Scottish and Welsh parliaments take ‘historic step’ to vote against Brexit deal
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Holyrood and Cardiff have taken back control by voting against the prime minister's Brexit deal - and the first ministers have warned her 'reckless' behaviour over Brexit 'must stop now'.
Scottish first minister Nicola Sturgeon and her Welsh counterpart Mark Drakeford spoke out after politicians in Edinburgh and Cardiff took a 'united and historic step' to vote against both Theresa May's withdrawal deal and the prospect of a no-deal Brexit.
In a debate at Holyrood Sturgeon had insisted that this would be 'unforgivably reckless'.
Afterwards the two first ministers said: 'For the first time in the 20-year history of devolution, the National Assembly for Wales and the Scottish parliament voted simultaneously to oppose a damaging no-deal Brexit.
'The vast majority of members across both chambers voted in agreement that a n-deal outcome would be completely unacceptable and that an extension to Article 50 is the best way forward to protect Wales, Scotland and the UK as a whole.'
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They added: 'No-deal would mean not just probable short term chaos, but also very real and long-term structural damage to our economy.
'Damage which would mean fewer jobs, lower wages and less tax revenue.
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'The motions in both the Scottish parliament and National Assembly for Wales also reiterated opposition to the deal negotiated by the prime minister which would do significant damage to both countries.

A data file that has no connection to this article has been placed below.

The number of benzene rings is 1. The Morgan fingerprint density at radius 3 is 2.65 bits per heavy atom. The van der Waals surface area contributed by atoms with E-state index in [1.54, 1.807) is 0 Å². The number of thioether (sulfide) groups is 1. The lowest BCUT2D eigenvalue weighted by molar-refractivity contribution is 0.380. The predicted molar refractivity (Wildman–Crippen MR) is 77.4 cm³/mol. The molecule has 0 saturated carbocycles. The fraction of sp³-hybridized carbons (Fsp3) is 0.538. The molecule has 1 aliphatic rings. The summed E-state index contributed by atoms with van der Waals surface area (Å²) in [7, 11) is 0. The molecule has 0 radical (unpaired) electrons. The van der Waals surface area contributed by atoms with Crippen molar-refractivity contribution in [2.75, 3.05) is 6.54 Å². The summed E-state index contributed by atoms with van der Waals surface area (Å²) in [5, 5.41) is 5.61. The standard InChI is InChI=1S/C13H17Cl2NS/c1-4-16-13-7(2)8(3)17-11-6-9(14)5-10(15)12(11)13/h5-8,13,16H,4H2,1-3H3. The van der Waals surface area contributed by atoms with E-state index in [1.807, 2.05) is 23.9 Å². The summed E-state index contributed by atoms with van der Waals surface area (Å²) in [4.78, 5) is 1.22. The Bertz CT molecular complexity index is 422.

'This united and historic step was taken to send the clearest possible message to the UK government and Westminster that this reckless course of action must stop now.'
In Edinburgh MSPs overwhelmingly passed a motion stating this by 87 votes to 27 with one abstention, while in Cardiff a similar motion was approved by 37 votes to 13.
Politicians in both places had united in a bid to put more pressure on May - who faces a series of crunch votes on her Brexit deal in the House of Commons next week.
But Sturgeon and Drakeford said: 'We take little comfort from the sequence of votes planned to take place in the House of Commons next week, when a vote on extending Article 50 will be held only after another attempt to browbeat Members of Parliament into supporting the prime minister's deal and a vote to support no-deal.
'We are just 24 days away from crashing out of the EU. The prime minister's attempt to run down the clock must be resisted at all costs.'
Earlier the two politicians had set out the reasons for the unprecedented joint vote, with both leaders saying: 'We have been brought together by our dismay, bordering now on despair, at the UK Government's approach to and handling of Brexit.'
Speaking at Holyrood Sturgeon insisted a no-deal Brexit was an 'avoidable outcome' which could only happen 'by the choice of the UK government'.
She stated: 'No rational government acting responsibly in the interests of those it serves would countenance leaving the European Union without a deal.'
She told MSPs that this was 'the first occasion in 20 years of devolution that the Scottish parliament and Welsh Assembly have acted in unison in this way'.
Drakeford said: 'By acting uniquely in this way, we hope that our votes tonight will put further pressure on the prime minister to do the right thing, to live up to the responsibilities that have been placed in her hands and in a way that stands up for working people in Scotland and Wales.'